A well-tested library instills confidence. It empowers library maintainers with confidence to regularly add new features, update dependencies, and fix bugs without fear of regressions. It instills library users with confidence that updates won’t bring their apps crashing down (or worse broken in some subtle, hard to detect yet business essential way). Well written tests and good coverage makes for a vibrant and growing library that can keep up with the ever evolving landscape. Consider using Test Driven Develop (or TDD) to make tests a non-brainer part of your workflow.

Theming System

Supporting theming allows for customization and personalization, which are key for adapting a library to fit the branding and styling requirements of different projects (within reason). Libraries like Vuetify and Prime Vue offer inspiration for implementing effective theming systems.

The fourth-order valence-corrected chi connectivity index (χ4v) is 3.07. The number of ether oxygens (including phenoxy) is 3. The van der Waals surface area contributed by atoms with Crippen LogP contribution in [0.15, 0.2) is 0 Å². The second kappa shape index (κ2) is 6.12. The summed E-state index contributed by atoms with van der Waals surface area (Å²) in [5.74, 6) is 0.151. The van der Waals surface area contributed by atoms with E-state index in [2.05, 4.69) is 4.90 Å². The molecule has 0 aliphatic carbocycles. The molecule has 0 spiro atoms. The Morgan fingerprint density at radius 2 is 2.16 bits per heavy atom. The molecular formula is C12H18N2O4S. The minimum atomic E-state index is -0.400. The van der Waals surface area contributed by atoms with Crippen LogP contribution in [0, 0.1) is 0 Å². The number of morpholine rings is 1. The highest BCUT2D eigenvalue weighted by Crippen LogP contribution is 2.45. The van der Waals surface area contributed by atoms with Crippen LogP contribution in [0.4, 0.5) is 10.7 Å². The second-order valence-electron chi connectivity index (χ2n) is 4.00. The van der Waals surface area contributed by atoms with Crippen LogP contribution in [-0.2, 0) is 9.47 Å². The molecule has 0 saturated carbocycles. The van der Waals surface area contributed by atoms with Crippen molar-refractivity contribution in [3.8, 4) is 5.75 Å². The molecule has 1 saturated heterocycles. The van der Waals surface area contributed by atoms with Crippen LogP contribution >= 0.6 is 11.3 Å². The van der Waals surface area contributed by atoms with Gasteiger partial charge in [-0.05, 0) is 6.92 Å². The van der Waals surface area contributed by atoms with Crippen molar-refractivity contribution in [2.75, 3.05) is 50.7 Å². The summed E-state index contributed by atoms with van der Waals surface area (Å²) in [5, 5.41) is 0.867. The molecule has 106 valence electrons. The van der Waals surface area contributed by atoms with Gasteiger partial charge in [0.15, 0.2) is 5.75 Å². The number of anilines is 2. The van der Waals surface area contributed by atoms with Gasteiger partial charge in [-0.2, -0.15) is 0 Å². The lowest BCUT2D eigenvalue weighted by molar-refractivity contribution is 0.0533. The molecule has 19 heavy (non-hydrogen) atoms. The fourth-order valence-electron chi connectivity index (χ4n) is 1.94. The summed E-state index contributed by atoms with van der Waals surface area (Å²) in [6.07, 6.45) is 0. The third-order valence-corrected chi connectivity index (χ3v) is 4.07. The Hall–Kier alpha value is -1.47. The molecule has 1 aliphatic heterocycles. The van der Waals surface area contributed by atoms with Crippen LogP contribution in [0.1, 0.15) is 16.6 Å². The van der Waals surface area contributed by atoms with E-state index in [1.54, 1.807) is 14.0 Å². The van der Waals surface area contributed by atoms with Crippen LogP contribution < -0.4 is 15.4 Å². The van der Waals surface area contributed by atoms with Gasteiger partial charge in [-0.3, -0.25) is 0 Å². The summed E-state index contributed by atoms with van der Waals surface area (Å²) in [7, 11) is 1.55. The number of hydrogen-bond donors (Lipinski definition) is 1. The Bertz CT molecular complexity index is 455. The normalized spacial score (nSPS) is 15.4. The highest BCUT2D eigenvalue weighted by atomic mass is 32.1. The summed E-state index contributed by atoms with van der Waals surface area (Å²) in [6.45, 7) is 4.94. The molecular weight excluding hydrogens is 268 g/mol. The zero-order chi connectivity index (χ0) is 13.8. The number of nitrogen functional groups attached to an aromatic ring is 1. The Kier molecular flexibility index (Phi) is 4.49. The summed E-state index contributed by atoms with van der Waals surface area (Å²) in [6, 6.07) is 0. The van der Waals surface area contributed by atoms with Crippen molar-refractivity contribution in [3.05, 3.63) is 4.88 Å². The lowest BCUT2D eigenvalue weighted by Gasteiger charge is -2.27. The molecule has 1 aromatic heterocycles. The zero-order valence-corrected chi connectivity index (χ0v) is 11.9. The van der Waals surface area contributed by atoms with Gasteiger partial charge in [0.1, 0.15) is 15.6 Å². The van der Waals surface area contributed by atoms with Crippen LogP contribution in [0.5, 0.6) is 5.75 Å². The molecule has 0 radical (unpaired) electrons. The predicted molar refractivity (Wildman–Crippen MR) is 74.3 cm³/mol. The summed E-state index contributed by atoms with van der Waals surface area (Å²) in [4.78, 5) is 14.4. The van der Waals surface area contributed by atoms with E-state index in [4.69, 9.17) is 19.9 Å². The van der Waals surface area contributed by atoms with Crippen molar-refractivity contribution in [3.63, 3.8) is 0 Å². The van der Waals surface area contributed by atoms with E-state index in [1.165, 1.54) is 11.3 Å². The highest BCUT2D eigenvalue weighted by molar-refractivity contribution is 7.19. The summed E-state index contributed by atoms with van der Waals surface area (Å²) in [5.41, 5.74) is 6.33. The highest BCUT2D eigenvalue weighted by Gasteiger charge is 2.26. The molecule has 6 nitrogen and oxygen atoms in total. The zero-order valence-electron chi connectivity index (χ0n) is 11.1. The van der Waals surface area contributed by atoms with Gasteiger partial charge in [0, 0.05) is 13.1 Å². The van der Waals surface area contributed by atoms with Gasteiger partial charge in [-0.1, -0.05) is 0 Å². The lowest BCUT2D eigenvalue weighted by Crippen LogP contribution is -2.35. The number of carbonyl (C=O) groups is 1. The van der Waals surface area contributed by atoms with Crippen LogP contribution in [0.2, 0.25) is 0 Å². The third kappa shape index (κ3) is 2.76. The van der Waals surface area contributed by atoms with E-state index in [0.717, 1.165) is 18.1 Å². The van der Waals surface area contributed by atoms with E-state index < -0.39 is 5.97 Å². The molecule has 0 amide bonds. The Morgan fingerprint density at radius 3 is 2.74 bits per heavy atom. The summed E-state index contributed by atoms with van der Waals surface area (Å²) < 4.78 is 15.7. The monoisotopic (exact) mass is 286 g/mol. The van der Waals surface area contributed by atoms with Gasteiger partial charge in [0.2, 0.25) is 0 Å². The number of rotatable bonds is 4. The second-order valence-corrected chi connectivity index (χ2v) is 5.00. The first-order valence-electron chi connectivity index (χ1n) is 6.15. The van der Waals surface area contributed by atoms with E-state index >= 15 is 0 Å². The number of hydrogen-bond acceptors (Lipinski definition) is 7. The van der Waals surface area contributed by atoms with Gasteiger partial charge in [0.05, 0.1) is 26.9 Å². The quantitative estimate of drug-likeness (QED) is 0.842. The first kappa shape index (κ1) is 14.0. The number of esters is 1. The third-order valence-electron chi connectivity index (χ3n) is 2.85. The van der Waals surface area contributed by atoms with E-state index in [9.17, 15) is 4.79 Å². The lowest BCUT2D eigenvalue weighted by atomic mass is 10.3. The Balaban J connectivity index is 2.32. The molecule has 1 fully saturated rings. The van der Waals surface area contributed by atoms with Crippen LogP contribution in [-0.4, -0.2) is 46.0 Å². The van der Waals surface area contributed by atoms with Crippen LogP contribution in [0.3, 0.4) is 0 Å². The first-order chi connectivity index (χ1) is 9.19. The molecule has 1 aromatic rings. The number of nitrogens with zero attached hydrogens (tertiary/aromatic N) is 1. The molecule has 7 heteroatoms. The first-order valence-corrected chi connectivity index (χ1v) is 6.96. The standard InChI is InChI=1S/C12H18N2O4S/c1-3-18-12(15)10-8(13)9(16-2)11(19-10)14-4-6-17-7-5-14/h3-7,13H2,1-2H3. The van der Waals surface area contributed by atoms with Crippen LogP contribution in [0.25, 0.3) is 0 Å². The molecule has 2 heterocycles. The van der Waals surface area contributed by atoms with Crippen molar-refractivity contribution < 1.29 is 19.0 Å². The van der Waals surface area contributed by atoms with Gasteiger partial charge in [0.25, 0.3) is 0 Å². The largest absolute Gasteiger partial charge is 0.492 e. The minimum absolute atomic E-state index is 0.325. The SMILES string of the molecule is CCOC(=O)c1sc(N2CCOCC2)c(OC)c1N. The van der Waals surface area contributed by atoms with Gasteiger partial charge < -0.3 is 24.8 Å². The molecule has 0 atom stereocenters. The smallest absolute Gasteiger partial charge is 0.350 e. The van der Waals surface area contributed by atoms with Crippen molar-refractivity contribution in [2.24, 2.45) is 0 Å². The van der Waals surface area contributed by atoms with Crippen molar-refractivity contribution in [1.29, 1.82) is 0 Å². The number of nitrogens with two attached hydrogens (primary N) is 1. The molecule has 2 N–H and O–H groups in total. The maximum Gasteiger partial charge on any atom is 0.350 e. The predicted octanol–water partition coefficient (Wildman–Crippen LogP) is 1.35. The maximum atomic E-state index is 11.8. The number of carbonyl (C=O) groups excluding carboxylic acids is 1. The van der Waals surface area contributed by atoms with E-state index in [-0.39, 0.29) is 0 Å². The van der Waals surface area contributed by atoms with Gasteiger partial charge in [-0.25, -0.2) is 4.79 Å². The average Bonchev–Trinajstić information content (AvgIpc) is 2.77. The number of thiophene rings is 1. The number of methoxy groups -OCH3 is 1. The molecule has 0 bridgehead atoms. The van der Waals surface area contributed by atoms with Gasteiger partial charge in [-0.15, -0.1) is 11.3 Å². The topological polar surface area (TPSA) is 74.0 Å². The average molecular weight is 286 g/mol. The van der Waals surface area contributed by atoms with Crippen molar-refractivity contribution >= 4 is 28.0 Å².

Comprehensive Documentation

The importance of good documentation cannot be overstated. It's often the make-or-break factor for a library's adoption and success. Too many maintainers think of docs as an after thought. Don’t make the same mistake. It deserves equal attention.

Scalability and Maintainability

A good component library should not only meet current needs but also be prepared for future expansion. A clean, well-organized codebase facilitates maintenance and the introduction of new features, ensuring the library remains relevant and useful. This goes hand in hand with a well tested library, but also means thinking about factors such as versioning, predictable release cycles, and more.